What keeps IT experts in financial services, up at night?
It’s the sheer volume of regulatory reform entering their lives. This is according to a new study by the Economist Intelligence Unit.
Their “greatest worry” is coping with the changes. And not far behind as a concern is the sheer pace of change. Hardly a shock horror result and so far entirely predictable.
This slick, well-presented report ends on a dismal note. New transparency and cyber security requirements are failing to trigger changes to internal procedures. Nor are codes of conduct being much affected. Just as important, the main focus remains on narrow legal compliance.
What needs to happen is a shift to changing corporate cultures. Only that kind of change will affect ethical conduct. Culture thus remains the ugly duckling, waiting for transformation into a swan.
The EIU report explores three geographical regions: Asia Pacific, Europe and America. Yet it fails to offer anything to distinguish these from each other.
This a pity, since there is now evidence from the US at least, progress is happening in the culture battle. For example, the largest US banks are making progress reforming their culture. They see ethical change as an imperative.
“I think that we’ve come quite a distance in two years.”
US financial regulators have asked leading companies to explain how they’re tackling their cultures. This caused something akin to a sharp collective intake of breath.
Here were regulators doing far more than seeking the usual box ticking evidence, easily provided by good old technology. Instead, they wanted hard to quantify facts about “the way you do things round here.”
Such a request was at odds with the common emphasis on pure technology solutions. The latter uses IT fixes to make compliance into less of a monitoring nightmare.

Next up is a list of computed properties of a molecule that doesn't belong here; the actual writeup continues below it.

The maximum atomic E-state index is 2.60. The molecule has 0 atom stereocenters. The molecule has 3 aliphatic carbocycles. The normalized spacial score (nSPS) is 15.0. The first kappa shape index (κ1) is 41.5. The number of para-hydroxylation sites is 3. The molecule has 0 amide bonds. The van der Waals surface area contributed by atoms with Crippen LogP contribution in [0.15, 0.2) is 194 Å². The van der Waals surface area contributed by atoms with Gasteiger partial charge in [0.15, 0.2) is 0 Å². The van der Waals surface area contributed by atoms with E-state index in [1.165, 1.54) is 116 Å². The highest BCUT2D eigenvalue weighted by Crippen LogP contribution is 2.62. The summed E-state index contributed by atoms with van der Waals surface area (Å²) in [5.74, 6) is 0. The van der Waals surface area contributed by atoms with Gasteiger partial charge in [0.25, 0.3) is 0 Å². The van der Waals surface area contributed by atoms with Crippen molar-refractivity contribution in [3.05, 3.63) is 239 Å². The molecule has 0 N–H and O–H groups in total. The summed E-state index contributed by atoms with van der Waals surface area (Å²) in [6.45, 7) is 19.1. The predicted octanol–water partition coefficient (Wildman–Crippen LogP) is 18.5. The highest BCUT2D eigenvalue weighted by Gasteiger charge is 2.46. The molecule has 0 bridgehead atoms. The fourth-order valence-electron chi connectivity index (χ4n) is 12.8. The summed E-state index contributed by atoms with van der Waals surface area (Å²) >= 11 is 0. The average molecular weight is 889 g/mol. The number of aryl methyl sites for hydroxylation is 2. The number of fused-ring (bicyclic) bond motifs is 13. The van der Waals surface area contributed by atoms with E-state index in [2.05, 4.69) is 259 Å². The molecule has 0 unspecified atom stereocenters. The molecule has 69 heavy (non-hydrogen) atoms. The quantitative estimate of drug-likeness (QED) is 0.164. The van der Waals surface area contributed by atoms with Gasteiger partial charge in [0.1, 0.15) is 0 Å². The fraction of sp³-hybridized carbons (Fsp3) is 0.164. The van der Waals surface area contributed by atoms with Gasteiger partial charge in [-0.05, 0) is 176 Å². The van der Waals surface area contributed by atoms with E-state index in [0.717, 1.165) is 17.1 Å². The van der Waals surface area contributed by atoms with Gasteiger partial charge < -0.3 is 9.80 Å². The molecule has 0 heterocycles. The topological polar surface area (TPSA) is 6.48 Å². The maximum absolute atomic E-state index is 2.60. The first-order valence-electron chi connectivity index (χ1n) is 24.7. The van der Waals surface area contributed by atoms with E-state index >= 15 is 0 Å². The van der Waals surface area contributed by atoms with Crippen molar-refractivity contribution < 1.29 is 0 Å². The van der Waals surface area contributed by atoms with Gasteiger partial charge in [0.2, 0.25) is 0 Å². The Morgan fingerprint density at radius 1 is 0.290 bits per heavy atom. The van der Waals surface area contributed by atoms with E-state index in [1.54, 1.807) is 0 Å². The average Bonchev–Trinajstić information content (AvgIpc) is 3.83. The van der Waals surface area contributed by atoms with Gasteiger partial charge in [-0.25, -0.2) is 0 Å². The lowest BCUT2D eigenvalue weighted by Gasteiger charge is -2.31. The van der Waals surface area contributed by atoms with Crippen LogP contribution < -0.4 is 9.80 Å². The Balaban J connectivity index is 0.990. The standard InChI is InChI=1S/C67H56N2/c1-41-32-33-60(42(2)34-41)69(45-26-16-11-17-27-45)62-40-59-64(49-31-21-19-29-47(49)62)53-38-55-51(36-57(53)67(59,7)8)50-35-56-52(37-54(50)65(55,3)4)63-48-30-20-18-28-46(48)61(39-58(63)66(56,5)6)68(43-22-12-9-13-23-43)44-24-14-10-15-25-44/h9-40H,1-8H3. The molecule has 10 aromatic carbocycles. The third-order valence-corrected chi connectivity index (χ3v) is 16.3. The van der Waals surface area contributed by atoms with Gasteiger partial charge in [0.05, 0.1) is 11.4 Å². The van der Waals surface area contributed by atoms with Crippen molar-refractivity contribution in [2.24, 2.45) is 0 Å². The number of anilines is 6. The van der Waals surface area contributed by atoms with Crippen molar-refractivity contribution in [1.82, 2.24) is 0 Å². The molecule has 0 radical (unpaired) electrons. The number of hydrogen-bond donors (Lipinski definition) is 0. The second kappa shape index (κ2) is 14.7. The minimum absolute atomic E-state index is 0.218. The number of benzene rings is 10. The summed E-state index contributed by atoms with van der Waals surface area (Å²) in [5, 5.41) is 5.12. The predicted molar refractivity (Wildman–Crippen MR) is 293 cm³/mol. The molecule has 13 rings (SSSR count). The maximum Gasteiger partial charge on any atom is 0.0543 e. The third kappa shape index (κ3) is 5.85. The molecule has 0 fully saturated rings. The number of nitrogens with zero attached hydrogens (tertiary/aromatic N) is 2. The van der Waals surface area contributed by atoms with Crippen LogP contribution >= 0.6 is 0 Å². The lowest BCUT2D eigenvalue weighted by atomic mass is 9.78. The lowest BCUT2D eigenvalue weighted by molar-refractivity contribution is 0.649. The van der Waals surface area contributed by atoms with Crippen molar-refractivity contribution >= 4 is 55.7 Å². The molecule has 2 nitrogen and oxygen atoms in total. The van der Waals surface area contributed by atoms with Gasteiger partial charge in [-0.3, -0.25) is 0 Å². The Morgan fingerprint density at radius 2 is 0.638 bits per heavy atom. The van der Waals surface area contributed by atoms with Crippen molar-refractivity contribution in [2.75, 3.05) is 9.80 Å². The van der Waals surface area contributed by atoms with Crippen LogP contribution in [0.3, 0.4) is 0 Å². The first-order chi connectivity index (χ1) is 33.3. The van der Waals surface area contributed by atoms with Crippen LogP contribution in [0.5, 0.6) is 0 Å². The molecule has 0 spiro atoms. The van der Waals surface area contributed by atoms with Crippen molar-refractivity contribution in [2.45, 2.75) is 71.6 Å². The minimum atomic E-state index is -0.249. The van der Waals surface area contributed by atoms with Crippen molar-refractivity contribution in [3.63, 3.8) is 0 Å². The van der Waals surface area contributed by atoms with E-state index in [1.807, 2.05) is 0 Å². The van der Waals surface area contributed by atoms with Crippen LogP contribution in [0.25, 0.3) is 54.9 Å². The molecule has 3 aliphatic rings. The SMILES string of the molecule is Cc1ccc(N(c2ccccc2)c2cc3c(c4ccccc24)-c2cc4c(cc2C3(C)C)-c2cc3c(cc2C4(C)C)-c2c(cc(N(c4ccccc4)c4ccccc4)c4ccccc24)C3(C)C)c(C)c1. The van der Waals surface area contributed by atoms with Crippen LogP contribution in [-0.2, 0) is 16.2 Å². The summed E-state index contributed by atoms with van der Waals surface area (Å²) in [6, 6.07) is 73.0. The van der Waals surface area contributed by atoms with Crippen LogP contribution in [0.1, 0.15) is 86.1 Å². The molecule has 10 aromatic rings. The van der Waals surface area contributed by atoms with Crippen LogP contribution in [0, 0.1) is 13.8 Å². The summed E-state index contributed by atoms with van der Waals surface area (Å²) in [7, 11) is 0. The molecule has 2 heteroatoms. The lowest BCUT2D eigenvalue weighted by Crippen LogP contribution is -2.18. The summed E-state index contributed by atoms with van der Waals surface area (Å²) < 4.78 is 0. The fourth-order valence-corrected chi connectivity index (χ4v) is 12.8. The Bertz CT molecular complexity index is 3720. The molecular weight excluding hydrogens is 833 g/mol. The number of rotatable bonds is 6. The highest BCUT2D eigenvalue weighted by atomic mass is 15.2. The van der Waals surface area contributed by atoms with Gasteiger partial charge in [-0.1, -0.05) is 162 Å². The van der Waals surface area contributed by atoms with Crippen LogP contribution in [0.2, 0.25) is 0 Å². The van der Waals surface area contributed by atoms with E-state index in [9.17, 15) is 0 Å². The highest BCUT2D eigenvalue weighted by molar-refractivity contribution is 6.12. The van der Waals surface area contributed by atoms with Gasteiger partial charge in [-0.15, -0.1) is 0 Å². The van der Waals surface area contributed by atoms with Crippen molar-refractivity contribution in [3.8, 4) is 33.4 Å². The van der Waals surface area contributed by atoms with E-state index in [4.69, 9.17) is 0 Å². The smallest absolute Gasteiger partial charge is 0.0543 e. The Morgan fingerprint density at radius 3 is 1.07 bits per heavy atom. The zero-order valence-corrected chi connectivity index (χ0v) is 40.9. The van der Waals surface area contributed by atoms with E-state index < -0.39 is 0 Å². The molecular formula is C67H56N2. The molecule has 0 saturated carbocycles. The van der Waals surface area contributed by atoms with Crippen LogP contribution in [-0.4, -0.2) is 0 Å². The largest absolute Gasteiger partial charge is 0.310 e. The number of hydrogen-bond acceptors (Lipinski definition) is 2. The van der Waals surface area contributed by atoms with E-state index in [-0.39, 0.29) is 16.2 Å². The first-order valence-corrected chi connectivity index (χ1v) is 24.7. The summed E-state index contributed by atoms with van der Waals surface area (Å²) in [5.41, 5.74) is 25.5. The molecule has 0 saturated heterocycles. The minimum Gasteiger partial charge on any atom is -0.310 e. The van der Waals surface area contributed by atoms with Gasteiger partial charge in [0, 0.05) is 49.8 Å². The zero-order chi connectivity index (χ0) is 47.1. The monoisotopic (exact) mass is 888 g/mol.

Even in the US, though, culture change in financial services is more an aspiration than a reality. When it comes to actual banker conduct:
“…I don’t think we are seeing the results I was hoping for” says New York Fed’s Baxter. “…Technical innovations such as analytical tools only take you so far.”
Michael Alix, a principal in the financial regulatory practice of PWC agrees. You can have all the all the ‘gotcha tools’ you can create he says.
“But you had better have the right message. Otherwise your sensors are going to go off all the time and you’ve got a problem.”
In the UK few banks have gone through what the MD of JP Morgan calls the “anger, denial curve” on culture. The missing ingredient is senior level engagement.
This lack of engagement is worrying. It bodes ill for the ugly duckling of culture change ever realising its potential. Nobody said culture change was easy. But it does seem financial services in the UK is making heavy weather of coming to terms with what needs to happen.
“Throw money at it” has always been the bankers’ answer to responding to big change. Right now there’s no shortage of spending on advanced data analytics. Cyber security for example is gobbling up huge sums.
These investments will not raise ethical standards. Nor do they add up to fostering a culture of ethical behaviour.
There’s little sign of senior people in finance getting to grips with raising the bar on ethical practice. For example, the EIU report features a story about German insurance and asset management giant Allianze. It is currently hosting internal discussions about real life ethical dilemmas.
Staff discussions encourage a more collaborative approach to making difficult choices. Using video the CEO shares his own take on some situations. While this approach may be new to financial services, it has been part of the culture of some more switched on organisations for years.
Digital Finance: Meeting Ethics and compliance challenges in financial services, Economist Intelligence Unit, May 2016